- Legitimate interests. A limited exhaustive statutory list of legitimate interests would be created, setting out circumstances where businesses can use personal data without applying the balancing test. These interests would potentially include reporting criminal acts or safeguarding concerns to appropriate authorities; monitoring, detecting or correcting bias in the development of AI systems; using audience measurement cookies or similar technologies; improving or reviewing a business’s system or network security; de-identifying personal data through pseudonymization or anonymization to improve data security; and using personal data for internal research and development purposes or business innovation purposes.
- Rights of a data subject not to be subject to a decision resulting from solely automated processing if that decision has legal or similarly significant effects. These rights would be removed, and such a decision would be permissible where it is based on a valid legal basis for processing (e.g., consent, public interest, legitimate interest, etc.).
- Clear statutory test for data anonymization. The statutory test would be based on existing guidance and case law, focusing on the means available to the data controller to re-identify such data.
- Research-specific provisions across the U.K.’s data protection framework. These would be consolidated in the hope that this would help researchers navigate their data protection obligations more easily given that the current requirements are dispersed across the UK Data Protection Act 2018 and the UK GDPR. This reform would be coupled with other, related reforms in the field of scientific research, such as clarifying in legislation how university research projects can rely on “tasks in the public interest” as a lawful ground for processing; creating a new, separate lawful ground for research; permitting data subjects to give their consent to broader areas of scientific research when it is not possible to fully identify the purpose of the processing at the time of data collection; and permitting further processing (re-use of data) in certain circumstances where there is an important public interest.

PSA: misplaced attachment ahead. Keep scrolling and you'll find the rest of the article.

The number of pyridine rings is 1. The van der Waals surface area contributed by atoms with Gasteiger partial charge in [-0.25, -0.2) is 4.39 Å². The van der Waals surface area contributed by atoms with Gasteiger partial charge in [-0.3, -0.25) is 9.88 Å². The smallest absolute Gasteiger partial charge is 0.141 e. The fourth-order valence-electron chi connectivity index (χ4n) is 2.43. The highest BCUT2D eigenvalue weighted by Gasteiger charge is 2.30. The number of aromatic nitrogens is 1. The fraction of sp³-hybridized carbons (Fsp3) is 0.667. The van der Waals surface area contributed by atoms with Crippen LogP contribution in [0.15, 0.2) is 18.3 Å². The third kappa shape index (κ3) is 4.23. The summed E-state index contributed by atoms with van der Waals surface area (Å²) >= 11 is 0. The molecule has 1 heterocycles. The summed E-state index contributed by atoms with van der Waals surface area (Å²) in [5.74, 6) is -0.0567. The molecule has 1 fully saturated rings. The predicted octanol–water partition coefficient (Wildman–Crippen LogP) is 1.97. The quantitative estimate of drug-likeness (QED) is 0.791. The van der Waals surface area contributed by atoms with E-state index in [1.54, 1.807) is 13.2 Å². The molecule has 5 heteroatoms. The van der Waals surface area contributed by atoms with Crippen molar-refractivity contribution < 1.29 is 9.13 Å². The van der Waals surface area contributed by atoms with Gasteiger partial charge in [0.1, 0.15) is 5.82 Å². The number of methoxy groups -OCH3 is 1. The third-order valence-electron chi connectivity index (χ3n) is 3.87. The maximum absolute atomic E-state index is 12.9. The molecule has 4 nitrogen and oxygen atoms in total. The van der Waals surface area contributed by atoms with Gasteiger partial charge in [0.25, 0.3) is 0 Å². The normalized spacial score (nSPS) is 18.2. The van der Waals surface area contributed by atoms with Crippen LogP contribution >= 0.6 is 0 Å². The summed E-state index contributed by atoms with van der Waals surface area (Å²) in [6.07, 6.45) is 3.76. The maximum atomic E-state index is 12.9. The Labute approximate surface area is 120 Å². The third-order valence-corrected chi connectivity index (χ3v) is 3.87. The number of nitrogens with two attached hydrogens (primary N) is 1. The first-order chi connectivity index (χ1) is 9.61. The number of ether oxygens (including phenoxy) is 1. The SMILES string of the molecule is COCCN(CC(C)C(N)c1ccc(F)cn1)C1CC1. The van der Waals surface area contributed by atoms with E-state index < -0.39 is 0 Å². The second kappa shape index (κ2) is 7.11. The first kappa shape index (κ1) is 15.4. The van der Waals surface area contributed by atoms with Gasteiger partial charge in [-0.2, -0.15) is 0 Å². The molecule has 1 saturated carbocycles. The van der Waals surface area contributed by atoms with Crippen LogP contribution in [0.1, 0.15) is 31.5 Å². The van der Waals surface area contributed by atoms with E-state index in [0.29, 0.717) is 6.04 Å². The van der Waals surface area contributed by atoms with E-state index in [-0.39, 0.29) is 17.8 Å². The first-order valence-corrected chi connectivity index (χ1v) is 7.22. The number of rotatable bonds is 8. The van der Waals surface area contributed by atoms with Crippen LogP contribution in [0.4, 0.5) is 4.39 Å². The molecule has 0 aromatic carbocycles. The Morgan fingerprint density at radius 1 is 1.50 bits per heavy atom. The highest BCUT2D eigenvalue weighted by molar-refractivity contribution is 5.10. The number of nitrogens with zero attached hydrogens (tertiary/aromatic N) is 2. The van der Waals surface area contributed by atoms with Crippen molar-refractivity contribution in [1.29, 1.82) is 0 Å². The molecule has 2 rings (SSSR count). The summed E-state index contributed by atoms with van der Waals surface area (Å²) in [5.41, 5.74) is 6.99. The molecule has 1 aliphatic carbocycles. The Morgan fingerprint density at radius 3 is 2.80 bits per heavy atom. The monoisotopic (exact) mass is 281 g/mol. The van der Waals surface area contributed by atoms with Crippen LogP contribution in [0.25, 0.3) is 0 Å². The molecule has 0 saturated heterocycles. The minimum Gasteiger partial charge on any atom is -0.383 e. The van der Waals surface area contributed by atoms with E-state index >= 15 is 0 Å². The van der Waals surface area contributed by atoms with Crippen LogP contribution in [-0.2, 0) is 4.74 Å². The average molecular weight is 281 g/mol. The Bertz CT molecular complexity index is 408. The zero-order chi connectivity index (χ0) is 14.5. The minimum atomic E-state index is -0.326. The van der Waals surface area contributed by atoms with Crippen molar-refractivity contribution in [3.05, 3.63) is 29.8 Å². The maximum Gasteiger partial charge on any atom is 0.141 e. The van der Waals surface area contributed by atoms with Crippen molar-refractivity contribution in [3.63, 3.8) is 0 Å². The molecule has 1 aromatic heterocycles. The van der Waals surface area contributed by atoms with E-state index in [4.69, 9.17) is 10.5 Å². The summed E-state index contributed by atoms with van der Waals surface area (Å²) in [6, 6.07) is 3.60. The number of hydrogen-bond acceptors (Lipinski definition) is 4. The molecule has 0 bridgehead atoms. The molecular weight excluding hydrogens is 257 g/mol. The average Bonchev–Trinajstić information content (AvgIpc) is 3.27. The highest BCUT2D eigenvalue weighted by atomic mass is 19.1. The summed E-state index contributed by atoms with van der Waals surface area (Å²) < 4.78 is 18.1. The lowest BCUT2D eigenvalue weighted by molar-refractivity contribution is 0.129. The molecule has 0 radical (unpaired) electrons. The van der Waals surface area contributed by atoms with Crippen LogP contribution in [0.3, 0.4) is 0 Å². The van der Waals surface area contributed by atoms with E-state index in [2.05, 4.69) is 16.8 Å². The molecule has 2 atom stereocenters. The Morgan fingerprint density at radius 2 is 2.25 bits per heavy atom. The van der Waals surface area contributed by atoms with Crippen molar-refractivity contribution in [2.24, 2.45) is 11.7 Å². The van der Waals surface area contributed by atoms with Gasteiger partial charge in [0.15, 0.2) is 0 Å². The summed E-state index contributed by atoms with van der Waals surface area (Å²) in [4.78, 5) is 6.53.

- International data transfers mechanisms. The U.K. Government aims to improve such mechanisms, for example, by:
- Increasing the number of countries benefitting from an adequacy decision and implementing an adequacy assessment framework focused on risk-based decision-making and outcomes.
- Exempting “reverse transfers” (i.e., transferring data back to the original transferor outside the U.K.) from the scope of the international transfer regime.
- Empowering businesses to create their own alternative transfer mechanisms without prior ICO approval providing they can fulfil their transparency and accountability obligations.
- Increasing flexibility in the use of derogations by clarifying that repetitive use of derogations may be permitted.
- New fee regime for data subject access requests. This re-introduces the right for data controllers to charge a (nominal) fee for data subject access requests, which was permitted in the U.K. prior to the GDPR.
- Analytics cookies. Under a new risk-based approach, the requirement for consent would be removed for certain analytics cookies, for example those tracking the number of users to a site, pages visited and duration of the visit. In effect, these would be treated in the same way as “strictly necessary” cookies, which do not require the user’s consent.
- New voluntary undertakings process. Under this process, organizations that are able to demonstrate a proactive approach to accountability could provide the ICO with a remedial action plan on discovering an infringement. The ICO could then accept it, without taking any further action, as part of the voluntary undertakings process.
- UK ICO’s role and governance. For example, the Consultation proposes:
- Introducing criteria by which the ICO can decide not to investigate a given complaint.